I am Elizabeth Roy and I live in Albion, Maine. My second son, Brodyn has Hypo Plastic Left Heart Syndrome, a severe underdevelopment of the left side of his heart. He was born with half a heart, and this defect was not detected in utero, or at birth.
I had a normal pregnancy. I had a repeat C-section, and everything was seemingly okay. The nurses and doctor’s deemed him “healthy.”
We were still in the hospital when I realized his feet were turning purple. I asked the nurses, and they told me this was normal. We were discharged, went home, but things didn’t get better. Brodyn was fussy, and clammy, and still a purply-blue color.
I took him to his Pediatrician, where they couldn’t deny that something was wrong. When they finally did a Pulse Oximetry Test, his o2 was 74%. His temperature was only 94.7. The doctor told us he was in complete heart and organ failure. They put an IV line into his umbilical cord, and immediately were in the works of transferring us to Portland where Brodyn could get the medical treatment he desperately needed.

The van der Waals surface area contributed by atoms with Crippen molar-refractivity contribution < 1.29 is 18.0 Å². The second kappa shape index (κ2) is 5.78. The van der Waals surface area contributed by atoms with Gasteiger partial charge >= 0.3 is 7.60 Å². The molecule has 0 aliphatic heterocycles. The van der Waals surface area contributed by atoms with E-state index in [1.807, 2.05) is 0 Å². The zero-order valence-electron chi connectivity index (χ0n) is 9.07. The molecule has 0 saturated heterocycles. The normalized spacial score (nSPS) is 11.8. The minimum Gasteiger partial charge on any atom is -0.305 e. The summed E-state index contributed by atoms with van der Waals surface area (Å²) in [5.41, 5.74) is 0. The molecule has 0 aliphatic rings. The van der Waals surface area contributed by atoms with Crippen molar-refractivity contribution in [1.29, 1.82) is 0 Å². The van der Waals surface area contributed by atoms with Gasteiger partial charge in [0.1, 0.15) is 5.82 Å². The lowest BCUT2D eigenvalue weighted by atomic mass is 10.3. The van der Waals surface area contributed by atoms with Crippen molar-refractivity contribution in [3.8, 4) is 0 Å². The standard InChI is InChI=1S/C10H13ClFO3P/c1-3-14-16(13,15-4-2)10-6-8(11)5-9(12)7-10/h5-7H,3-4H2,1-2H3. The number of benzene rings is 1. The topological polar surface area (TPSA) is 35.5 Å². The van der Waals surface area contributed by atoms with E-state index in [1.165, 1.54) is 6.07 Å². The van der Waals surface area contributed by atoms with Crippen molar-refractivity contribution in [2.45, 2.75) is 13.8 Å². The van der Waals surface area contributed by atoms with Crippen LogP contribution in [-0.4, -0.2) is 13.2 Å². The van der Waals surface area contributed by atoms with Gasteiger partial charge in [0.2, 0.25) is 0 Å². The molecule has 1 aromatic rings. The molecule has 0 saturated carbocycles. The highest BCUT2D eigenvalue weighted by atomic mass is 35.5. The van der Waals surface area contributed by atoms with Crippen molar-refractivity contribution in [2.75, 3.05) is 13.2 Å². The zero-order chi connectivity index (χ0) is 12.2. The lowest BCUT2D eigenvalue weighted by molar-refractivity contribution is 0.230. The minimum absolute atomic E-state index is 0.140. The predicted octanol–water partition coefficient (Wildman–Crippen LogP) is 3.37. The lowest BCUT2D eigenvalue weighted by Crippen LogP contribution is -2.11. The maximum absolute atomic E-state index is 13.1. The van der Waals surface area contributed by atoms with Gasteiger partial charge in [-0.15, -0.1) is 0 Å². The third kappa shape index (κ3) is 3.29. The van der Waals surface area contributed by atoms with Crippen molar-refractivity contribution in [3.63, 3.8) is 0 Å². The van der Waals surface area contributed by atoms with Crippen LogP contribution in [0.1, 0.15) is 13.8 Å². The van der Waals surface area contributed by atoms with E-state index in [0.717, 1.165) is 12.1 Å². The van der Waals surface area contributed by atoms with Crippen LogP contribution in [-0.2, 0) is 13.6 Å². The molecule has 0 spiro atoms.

At just 12 days old, my baby had open heart surgery. Brodyn is 1 in 100 children born with a congenital heart defect. If Pulse Oximetry Testing was a standard newborn test, his heart defect would have been detected. His oxygen level was way below normal.
When my mother told me that the American Heart Association was leading the fight to require all newborns be screened using pulse oximetry, I knew I had to help. I got in touch to tell my story, attended the women’s legislative luncheon and even testified in support of the bill in the Maine legislature. I was featured on a heart health segment on the news as well.
Brodyn keeps fighting and so will I!